By Cory Walters and Jessica Groskopf
Most of the marketing news recently has focused on the accuracy of USDA reporting. Although this topic merits conversation, the debate doesn't help you market grain. The amount of uncertainty about national production and your own farm yield has put farmers in a tough place. Should you be selling growing crops now or waiting?
According to the July 28 USDA Crop Progress report, 58% of U.S. corn is silking, well behind the 2014-18 average of 83%. This delayed crop progress has positively affected the price of corn but makes farmers nervous about how much grain they are going to produce — and even more nervous using cash contracts to price it.
If you feel prices will increase, but you're unsure of your production, leaving your growing crop unpriced is a valid survival strategy. Waiting to price your crop until later in the season will allow you more time to assess your anticipated production, at which time you may be more comfortable with cash contracts.
However, if you do not believe that current price levels can be sustained, futures market contracts can assist you in capturing current prices. Futures markets allow for flexibility if production is less than contracted bushels, as futures contracts allow the user to "roll" the uncontracted bushels forward to next year's harvest.
Let's assume that at some point this summer, a farmer believes that prices will peak and gradually fall as harvest approaches. The farmer could short the market by selling a futures contract. A short hedge would provide protection against financial loss from a decline in market prices while simultaneously exposing the farmer to additional financial risk from buying back contracted bushels that were not produced. Let's walk through a couple of examples.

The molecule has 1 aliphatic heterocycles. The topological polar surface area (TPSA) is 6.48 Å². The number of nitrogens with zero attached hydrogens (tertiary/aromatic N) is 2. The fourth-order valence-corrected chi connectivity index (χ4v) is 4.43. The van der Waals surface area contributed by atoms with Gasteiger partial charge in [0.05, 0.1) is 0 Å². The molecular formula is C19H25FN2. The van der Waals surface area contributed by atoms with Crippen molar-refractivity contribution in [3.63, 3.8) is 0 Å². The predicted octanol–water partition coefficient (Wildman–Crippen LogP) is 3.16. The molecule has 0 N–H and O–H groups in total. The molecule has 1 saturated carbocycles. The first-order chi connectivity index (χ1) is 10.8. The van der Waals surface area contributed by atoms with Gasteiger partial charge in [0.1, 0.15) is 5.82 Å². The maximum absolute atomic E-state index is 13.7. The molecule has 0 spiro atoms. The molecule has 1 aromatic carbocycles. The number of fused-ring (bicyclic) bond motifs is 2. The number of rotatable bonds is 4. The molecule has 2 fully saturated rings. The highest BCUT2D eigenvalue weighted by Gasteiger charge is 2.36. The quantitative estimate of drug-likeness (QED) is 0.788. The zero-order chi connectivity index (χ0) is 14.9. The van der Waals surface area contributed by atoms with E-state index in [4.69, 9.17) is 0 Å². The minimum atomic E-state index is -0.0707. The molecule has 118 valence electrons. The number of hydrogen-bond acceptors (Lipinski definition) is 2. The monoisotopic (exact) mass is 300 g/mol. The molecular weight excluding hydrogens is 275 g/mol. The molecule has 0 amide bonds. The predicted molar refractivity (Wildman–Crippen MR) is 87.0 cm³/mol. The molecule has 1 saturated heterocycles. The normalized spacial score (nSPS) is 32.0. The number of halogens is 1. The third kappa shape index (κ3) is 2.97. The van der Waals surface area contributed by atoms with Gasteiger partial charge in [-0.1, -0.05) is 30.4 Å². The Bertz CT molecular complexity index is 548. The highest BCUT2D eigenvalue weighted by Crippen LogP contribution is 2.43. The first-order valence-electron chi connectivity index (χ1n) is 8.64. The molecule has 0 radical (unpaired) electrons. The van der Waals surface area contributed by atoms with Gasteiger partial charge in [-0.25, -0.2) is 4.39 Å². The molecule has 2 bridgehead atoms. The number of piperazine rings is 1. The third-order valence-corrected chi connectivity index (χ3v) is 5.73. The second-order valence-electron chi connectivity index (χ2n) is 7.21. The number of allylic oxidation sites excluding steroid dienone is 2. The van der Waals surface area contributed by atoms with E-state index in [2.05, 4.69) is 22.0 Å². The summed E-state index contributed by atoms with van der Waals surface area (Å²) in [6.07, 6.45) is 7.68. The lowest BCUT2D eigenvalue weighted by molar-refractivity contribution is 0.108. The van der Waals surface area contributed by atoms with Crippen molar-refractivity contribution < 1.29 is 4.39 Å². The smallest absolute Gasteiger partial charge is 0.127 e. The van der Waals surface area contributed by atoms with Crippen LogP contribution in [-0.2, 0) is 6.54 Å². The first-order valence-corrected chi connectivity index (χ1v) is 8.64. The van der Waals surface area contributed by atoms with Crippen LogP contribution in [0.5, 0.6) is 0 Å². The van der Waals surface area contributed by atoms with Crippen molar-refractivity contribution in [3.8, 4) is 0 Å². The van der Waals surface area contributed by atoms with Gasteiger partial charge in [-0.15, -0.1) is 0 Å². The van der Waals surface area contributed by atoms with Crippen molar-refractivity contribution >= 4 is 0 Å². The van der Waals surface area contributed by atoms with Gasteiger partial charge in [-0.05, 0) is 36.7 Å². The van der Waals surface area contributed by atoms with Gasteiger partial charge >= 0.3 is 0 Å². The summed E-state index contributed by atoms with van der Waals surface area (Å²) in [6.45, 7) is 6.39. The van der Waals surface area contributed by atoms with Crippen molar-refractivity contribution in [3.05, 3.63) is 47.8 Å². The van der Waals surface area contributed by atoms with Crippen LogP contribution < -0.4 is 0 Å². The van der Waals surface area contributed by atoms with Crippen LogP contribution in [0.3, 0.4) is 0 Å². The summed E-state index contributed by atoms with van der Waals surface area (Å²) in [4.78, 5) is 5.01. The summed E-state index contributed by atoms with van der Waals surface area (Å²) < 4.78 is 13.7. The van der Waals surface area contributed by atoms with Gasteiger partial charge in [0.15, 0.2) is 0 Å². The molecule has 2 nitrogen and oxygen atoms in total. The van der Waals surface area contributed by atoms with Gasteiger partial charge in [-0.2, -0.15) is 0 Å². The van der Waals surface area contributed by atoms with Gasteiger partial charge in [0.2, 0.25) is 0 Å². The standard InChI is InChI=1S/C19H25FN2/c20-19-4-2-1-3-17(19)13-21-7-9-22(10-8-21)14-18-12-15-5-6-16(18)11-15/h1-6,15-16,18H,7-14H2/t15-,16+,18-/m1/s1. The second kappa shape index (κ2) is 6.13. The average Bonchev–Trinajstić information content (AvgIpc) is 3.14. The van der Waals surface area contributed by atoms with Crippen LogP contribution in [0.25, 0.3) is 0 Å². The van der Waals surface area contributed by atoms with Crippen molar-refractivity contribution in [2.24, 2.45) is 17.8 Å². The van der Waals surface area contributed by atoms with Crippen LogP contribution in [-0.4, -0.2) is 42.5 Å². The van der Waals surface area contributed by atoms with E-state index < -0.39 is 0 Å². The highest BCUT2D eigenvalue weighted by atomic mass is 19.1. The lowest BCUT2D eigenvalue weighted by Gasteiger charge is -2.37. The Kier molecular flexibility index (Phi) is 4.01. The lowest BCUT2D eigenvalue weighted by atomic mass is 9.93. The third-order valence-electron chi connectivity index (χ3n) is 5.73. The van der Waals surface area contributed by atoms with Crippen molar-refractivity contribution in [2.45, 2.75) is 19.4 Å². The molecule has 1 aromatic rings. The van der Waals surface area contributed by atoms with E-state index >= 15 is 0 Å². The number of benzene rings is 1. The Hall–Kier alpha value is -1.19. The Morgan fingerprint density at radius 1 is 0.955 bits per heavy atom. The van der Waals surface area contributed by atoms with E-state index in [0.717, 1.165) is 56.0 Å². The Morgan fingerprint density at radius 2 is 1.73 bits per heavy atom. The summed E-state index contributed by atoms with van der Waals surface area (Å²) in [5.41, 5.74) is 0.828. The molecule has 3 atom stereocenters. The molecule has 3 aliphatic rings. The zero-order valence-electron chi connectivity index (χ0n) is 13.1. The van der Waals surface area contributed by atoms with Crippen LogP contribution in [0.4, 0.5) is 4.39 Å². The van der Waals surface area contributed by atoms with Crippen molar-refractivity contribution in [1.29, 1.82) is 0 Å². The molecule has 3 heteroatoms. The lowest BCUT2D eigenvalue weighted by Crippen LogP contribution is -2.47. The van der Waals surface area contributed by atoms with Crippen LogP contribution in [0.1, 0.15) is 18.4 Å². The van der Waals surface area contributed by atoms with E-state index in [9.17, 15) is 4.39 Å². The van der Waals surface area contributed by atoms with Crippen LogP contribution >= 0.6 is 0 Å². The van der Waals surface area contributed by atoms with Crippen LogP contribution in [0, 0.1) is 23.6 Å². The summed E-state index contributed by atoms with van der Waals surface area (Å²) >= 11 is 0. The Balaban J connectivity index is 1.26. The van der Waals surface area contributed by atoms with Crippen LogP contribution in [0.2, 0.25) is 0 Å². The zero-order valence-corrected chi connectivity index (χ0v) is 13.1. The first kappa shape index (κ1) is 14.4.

Example 1. On June 17, a farmer places a short hedge by selling a December 2019 corn futures contract at $4.55 per bushel. At harvest, the price for the futures contract is $4.27 per bushel. Buying the futures contract back while delivering the grain, the farmer would obtain 28 cents per bushel, minus any brokerage fees.
Example 2. On June 17, a farmer places a short hedge by selling a December 2019 corn futures contract at $4.55 per bushel. At harvest, the price for the futures contract is $4.90 per bushel, but the farmer does not have enough bushels to fulfill the last futures contract.
If the farmer bought the futures contract back, they would owe 35 cents per bushel ($4.90 − $4.55) for the 5,000-bushel contract. This cost can be alleviated by rolling the December 2019 futures contract to December 2020. This strategy may be a benefit if December 2020 is trading at a premium to December 2019, or a cost if December 2020 is trading at a discount to December 2019.
Currently, December 2020 futures are trading at a discount to December 2019 of about 10 cents per bushel. Rolling today from December 2019 to December 2020 would reduce the futures price by 10 cents to $4.45 per bushel.